Tag: Peter Forrestal

Jul 07 2012

Fraser Gallop: Margaret River’s Most Talked About Winery!

Posted on July 07, 2012 | By merrill@cellarit.com

For an estate that is only 12 years old, Fraser Gallop has certainly attracted a good deal of attention. The 2009 Cabernet Sauvignon won two trophies at the Margaret River Wine Show – Best Red Wine of Show and Best Single Vineyard Estate Red, and winemaker Clive Otto was named a finalist in last year’s Gourmet Traveller’s Wine Winemaker of the Year Awards.

Given the pedigree and experience of the team behind the brand, the growing list of accolades for its relatively young wines is probably not surprising.

Founder Nigel Gallop was on a mission to produce premium Bordeaux style cabernets when in 1998 he settled on 17 hectares of land in the Wilyabrup region. The potential of this Bordeaux-like terroir to produce great cabernet had already been proven by the likes of Moss Wood, Cullen, Pierro and Vasse Felix. From the beginning Gallop decided against irrigation, because he wanted to keep yields low and quality high. Today, this intensive, hands-on approach to vineyard management is overseen by vineyard manager Paul Pavlinovich.

As luck or good fortune would have it, in 2006 Gallop secured the services of experienced winemaker Clive Otto. Discussing Otto’s many achievements, wine critic Peter Forrestal observed, “With a hands-on approach to winemaking and a wealth of experience here and abroad, Clive Otto has been crucial to the rise and rise of Margaret River.” (Gourmet Traveller WINE Winemaker of the Year 2011 finalist: Clive Otto, Fraser Gallop by Peter Forrestal, August/September 2011)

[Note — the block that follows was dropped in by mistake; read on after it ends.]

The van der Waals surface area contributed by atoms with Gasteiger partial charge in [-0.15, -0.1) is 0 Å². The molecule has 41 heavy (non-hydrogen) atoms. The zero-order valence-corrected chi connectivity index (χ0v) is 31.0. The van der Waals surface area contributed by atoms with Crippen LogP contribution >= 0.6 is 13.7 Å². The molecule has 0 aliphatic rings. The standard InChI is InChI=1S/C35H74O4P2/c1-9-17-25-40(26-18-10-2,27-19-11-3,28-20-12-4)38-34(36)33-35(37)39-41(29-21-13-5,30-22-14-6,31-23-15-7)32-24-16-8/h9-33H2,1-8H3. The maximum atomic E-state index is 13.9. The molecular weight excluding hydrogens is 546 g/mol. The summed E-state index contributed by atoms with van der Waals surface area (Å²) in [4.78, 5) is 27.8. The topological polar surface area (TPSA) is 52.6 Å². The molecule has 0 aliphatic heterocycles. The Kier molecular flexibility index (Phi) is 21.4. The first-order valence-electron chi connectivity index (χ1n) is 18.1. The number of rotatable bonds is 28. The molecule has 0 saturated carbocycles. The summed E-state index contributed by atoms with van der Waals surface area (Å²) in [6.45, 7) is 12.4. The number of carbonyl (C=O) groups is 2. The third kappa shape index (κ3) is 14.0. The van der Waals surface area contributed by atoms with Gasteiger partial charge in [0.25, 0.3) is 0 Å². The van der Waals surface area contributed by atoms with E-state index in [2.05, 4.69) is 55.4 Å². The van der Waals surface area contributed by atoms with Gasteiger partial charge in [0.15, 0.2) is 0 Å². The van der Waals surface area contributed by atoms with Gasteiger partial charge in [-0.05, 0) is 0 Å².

Otto joined Fraser Gallop after a long and stellar career at Vasse Felix, where he oversaw the introduction of the flagship Heytesbury wines and insured that the Vasse Felix range was a perennial winner at leading wine shows.

Otto was attracted to Fraser Gallop because it offered … Read the rest

Jun 06 2012

Cape Mentelle Cabernet Sauvigon: Taking Margaret River Cabernet in a New Direction

Posted on June 06, 2012 | By merrill@cellarit.com

In the June/July 2011 edition of Australian Gourmet Traveller Wine, wine critic Nick Bulleid MW offered the following summary of the general style of Margaret River cabernet sauvignon:

Stylistically I see Margaret River cabernet at its best as intensely varietal, with blackcurrant and other dark fruits plus hints of capsicum and herbal overtones often describes as “bay leaf” or “seaweed”. While some drinkers weaned on cabernet from hotter areas regard capsicum and leaf characters as under-ripe, I disagree: they an essential part of high quality cabernet, with one proviso – that the tannins are ripe. Margaret River cabernet certainly has firm tannins in its youth, but they should be evenly mouth-coating and not grasp you around your lips and then reappear as a green, bitter finish. (Captivating Cabernet by Nick Bulleid MW, Gourmet Traveller Wine, June/July 2011)